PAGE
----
Professor Jonathan Mane-Wheoki – a much-loved art curator, historian and Anglican churchman – died peacefully in Auckland last night after a long struggle with pancreatic cancer. He was 70.
A leading scholar of Maori art, he was at various times Dean of Music and Fine Arts at the University of Canterbury, head of Elam Art School, and head of arts and visual culture at Te Papa.
He also served on a wide range of national and international bodies, including Te Haerewa, Auckland Art Gallery's Maori advisory group.
Jonathan was also a talented artist, earning high praise from Colin McCahon.
His requiem will be in Holy Trinity Cathedral this Saturday at 10.30am, after which he will be taken to his marae in the Hokianga for burial.
The requiem mass has been meticulously planned by Jonathan, his partner Paul Bushnell, and David Guthrie over several months and will feature sections of the Philharmonia Orchestra, the Cathedral singers, the Mass for Three Voices by Byrd, some specially composed music, a work by Jack Body and a concelebration by up to eight priests.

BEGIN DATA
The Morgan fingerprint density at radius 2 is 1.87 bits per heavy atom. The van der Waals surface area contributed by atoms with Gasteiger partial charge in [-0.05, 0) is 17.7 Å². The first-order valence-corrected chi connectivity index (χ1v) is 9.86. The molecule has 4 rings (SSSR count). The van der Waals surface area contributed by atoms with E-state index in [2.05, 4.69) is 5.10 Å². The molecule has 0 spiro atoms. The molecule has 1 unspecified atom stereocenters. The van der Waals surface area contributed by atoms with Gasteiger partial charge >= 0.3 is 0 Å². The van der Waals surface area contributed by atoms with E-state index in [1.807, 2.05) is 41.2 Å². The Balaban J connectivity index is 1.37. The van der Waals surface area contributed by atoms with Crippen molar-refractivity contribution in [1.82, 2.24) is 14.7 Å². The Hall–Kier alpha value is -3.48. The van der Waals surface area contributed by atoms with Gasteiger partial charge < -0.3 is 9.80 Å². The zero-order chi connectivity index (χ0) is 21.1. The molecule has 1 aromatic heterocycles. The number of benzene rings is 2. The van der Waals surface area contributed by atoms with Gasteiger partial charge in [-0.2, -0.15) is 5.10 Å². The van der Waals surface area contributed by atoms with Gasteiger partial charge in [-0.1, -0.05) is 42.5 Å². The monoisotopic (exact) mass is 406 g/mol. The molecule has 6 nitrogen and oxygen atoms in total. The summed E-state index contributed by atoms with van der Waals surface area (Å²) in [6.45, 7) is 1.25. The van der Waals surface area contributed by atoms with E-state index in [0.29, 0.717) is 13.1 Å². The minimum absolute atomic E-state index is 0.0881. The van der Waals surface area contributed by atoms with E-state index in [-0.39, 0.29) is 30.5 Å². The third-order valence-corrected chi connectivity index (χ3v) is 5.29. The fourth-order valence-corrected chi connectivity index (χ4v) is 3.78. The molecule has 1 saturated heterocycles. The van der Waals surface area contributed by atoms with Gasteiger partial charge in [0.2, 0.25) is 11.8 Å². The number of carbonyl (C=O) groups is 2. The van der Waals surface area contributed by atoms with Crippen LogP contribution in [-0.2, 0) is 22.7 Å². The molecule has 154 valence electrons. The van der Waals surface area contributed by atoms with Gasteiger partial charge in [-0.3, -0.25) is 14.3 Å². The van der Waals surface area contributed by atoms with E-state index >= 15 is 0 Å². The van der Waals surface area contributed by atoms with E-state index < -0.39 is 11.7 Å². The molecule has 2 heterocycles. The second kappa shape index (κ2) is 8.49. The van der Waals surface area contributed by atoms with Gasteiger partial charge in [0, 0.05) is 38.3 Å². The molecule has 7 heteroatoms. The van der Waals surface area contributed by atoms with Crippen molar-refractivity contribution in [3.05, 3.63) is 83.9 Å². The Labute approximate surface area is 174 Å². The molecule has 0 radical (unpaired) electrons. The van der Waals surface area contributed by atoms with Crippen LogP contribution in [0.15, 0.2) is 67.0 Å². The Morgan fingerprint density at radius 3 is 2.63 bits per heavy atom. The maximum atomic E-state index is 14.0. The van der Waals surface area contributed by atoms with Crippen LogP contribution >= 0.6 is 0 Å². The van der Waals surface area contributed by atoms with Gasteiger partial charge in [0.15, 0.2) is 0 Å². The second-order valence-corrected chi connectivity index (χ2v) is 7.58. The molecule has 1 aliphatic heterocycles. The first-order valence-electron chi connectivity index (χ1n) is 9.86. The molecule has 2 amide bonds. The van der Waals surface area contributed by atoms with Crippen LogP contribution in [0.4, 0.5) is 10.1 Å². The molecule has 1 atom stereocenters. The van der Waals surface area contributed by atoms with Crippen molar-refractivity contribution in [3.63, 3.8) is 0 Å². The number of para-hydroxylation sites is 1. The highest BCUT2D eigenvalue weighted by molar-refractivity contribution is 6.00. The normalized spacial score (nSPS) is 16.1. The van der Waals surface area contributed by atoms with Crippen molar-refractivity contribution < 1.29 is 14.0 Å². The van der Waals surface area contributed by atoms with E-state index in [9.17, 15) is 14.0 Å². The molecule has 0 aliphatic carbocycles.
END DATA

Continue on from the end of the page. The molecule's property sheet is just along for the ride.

The service booklet itself runs to 32 pages, printed in full colour with photographs and text that interprets the various elements of the service.
Jonathan insisted that the requiem be a celebration of his faith, not centrally about his life. David Guthrie will give the address.
The opening hymn will be “All people that on earth do dwell", accompanied by the orchestra, connecting this occasion with Marsden’s service which was attended by Jonathan’s ancestors.
The Byrd mass was one Jonathan had himself sung at Assisi.
Just last month, he was invested at Government House as a Companion of the New Zealand Order of Merit.
He said he was prepared to die. "I am relaxed about it, what else can I be?"
He is survived by his partner Paul and sister Moea.